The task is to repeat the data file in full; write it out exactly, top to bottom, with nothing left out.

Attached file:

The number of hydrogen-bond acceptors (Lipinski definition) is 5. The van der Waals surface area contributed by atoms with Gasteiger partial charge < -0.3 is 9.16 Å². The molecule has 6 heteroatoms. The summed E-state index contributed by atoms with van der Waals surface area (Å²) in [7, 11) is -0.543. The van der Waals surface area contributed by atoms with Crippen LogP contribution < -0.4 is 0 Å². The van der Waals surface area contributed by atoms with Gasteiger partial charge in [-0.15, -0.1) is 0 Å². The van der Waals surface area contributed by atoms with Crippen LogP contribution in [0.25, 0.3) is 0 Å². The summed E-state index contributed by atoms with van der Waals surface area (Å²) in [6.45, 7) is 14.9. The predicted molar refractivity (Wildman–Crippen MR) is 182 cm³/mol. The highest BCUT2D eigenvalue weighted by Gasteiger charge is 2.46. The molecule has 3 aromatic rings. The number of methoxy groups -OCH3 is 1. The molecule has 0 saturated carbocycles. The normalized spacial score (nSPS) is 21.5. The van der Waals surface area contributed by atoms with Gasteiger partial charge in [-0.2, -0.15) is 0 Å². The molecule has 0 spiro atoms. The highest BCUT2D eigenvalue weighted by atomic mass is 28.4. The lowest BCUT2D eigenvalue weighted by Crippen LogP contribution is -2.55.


The number of hydrogen-bond acceptors (Lipinski definition) is 5. The van der Waals surface area contributed by atoms with Gasteiger partial charge < -0.3 is 9.16 Å². The molecule has 6 heteroatoms. The summed E-state index contributed by atoms with van der Waals surface area (Å²) in [7, 11) is -0.543. The van der Waals surface area contributed by atoms with Crippen LogP contribution < -0.4 is 0 Å². The van der Waals surface area contributed by atoms with Gasteiger partial charge in [-0.15, -0.1) is 0 Å². The van der Waals surface area contributed by atoms with Crippen LogP contribution in [0.25, 0.3) is 0 Å². The summed E-state index contributed by atoms with van der Waals surface area (Å²) in [6.45, 7) is 14.9. The predicted molar refractivity (Wildman–Crippen MR) is 182 cm³/mol. The highest BCUT2D eigenvalue weighted by Gasteiger charge is 2.46. The molecule has 3 aromatic rings. The number of methoxy groups -OCH3 is 1. The molecule has 0 saturated carbocycles. The normalized spacial score (nSPS) is 21.5. The van der Waals surface area contributed by atoms with Gasteiger partial charge in [-0.2, -0.15) is 0 Å². The molecule has 0 spiro atoms. The highest BCUT2D eigenvalue weighted by atomic mass is 28.4. The lowest BCUT2D eigenvalue weighted by Crippen LogP contribution is -2.55.